As some states consider computer coding as a foreign-language high school credit, researchers at the Georgia Institute of Technology and Northwestern University are developing a musical table to teach kids the basics of programming. They’re calling the interactive exhibit TuneTable, and they hope its vibe will resonate with youth across the United States.
“We focus on musical genres that have a rich history in sample-based composition, like hip-hop and electronica.”
The result looks something like a digital air hockey table equipped with pucks and speakers. Using computer vision, the table’s interactive surface reads printed markers on the pucks, each of which corresponds to a sampled sound or command. Through these commands, kids are introduced to basic coding concepts like iterations, functions, and conditionals, accompanied by contemporary music like hip-hop and electronica.
“Traditional Western music is fairly difficult to compose in, especially for a novice with no prior training in music theory,” Magerko tells Digital Trends. “Rather than try to tackle that difficult problem, we sidestep the theory issue by focusing on musical genres that have a rich history in sample-based composition, like hip-hop and electronica.”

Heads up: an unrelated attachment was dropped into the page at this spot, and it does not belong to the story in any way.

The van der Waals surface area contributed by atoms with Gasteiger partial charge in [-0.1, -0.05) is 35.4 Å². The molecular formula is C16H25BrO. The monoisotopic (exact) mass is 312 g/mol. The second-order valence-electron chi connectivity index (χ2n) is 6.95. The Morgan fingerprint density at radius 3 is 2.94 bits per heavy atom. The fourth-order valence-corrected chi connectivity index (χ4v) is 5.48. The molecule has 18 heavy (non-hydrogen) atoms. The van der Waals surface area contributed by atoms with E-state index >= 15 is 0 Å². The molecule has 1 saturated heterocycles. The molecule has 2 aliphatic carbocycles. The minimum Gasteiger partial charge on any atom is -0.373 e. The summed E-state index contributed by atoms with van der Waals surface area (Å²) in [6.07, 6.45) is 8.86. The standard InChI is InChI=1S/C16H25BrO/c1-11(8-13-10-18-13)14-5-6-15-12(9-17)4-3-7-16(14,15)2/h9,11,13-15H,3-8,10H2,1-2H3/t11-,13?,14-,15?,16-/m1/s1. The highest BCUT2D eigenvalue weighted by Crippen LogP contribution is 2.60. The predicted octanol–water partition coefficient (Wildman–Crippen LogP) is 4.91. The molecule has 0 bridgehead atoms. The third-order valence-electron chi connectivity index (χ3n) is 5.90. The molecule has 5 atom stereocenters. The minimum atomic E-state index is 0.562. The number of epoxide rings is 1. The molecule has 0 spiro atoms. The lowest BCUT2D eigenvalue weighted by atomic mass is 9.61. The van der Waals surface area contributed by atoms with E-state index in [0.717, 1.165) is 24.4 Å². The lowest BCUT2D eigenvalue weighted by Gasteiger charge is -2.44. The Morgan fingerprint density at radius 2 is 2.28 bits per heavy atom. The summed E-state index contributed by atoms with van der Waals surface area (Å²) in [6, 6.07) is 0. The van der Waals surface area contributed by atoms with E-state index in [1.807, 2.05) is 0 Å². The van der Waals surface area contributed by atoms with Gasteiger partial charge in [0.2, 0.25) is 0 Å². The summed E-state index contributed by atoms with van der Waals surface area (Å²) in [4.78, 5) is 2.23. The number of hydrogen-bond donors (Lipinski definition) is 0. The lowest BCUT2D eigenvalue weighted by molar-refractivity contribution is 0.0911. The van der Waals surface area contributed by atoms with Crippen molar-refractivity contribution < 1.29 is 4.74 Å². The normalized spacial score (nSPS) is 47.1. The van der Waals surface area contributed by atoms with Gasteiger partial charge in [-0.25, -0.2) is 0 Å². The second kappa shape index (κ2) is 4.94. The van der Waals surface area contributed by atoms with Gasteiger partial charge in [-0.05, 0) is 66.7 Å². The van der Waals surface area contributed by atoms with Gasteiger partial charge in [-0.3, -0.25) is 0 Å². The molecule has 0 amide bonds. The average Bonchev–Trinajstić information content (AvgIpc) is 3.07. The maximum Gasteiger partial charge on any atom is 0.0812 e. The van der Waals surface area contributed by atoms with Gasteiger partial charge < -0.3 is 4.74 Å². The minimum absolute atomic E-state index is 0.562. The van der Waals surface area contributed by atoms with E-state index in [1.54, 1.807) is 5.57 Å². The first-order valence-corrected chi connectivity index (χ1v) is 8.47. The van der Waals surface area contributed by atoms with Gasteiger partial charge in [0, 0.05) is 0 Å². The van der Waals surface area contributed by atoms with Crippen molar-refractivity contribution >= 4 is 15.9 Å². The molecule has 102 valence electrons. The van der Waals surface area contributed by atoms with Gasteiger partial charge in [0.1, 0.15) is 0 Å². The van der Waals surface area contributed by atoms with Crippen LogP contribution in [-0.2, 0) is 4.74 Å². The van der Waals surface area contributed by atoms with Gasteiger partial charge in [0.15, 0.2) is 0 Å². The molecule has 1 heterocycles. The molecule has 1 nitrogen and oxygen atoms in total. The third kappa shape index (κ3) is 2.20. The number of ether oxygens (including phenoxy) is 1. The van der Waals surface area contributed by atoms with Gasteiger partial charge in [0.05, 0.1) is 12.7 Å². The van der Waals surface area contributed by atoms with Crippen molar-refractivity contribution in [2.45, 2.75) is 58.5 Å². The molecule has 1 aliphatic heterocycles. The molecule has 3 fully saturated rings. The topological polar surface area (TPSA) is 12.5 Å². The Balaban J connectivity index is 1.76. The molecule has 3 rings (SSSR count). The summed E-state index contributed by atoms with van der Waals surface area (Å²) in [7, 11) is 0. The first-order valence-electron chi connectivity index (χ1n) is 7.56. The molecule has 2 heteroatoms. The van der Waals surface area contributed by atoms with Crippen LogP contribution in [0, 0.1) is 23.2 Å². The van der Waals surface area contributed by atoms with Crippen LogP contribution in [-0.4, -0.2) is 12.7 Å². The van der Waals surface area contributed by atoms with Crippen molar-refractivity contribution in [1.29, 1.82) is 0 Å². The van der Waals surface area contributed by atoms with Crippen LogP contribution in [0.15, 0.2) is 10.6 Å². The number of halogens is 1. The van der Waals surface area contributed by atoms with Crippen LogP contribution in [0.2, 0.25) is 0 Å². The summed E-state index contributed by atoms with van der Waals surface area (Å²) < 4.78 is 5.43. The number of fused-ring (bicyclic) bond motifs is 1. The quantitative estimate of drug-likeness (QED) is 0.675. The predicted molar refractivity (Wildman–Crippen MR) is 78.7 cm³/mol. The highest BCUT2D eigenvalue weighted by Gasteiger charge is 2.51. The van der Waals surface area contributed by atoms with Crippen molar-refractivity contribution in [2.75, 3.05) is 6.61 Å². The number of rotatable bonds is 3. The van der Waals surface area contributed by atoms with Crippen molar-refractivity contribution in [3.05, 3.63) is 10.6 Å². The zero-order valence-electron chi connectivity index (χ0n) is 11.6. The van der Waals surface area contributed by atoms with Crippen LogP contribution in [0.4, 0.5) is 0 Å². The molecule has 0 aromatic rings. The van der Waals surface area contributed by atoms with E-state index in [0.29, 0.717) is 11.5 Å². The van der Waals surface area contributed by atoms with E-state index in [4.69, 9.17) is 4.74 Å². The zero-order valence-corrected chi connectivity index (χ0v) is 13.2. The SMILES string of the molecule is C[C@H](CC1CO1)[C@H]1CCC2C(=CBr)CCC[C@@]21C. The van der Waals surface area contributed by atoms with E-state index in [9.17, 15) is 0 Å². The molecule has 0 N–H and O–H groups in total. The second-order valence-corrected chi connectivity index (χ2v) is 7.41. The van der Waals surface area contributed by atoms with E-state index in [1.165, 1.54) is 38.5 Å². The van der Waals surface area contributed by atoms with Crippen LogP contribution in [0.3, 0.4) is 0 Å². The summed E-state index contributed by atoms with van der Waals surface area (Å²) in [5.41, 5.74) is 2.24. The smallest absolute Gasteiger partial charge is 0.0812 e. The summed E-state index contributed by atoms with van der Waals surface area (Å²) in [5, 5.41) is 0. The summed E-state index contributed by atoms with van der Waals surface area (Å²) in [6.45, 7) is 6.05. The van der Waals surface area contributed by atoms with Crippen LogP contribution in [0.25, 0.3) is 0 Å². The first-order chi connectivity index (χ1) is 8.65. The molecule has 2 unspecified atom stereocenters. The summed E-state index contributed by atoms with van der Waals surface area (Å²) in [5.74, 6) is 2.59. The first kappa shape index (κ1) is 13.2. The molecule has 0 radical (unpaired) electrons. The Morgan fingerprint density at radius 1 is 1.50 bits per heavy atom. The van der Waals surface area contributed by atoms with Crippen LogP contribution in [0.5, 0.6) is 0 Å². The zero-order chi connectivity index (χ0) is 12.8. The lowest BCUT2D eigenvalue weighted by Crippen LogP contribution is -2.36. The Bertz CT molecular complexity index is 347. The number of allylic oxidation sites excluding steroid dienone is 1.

TuneTable is designed to let students manipulate musical samples, which Magerko says gives it a relatively easy learning curve. “It also doesn’t hurt that these genres are wildly popular in U.S. youth culture,” he says, “adding the potential for a higher degree of personal relevance to a learner compared to writing programs to make simple classical melodies and harmonies, for instance.”
Although TuneTable is still in its prototype phase, the device is expected to be installed next year at the Museum of Design Atlanta and Chicago’s Museum of Science and Industry. In the meantime, Magerko and his team are considering adding other basic coding concepts to challenge kids to explore further.
“The real trick is to balance a gentle initial learning curve — and different age users — with the potential for exploration and expressivity,” he says.
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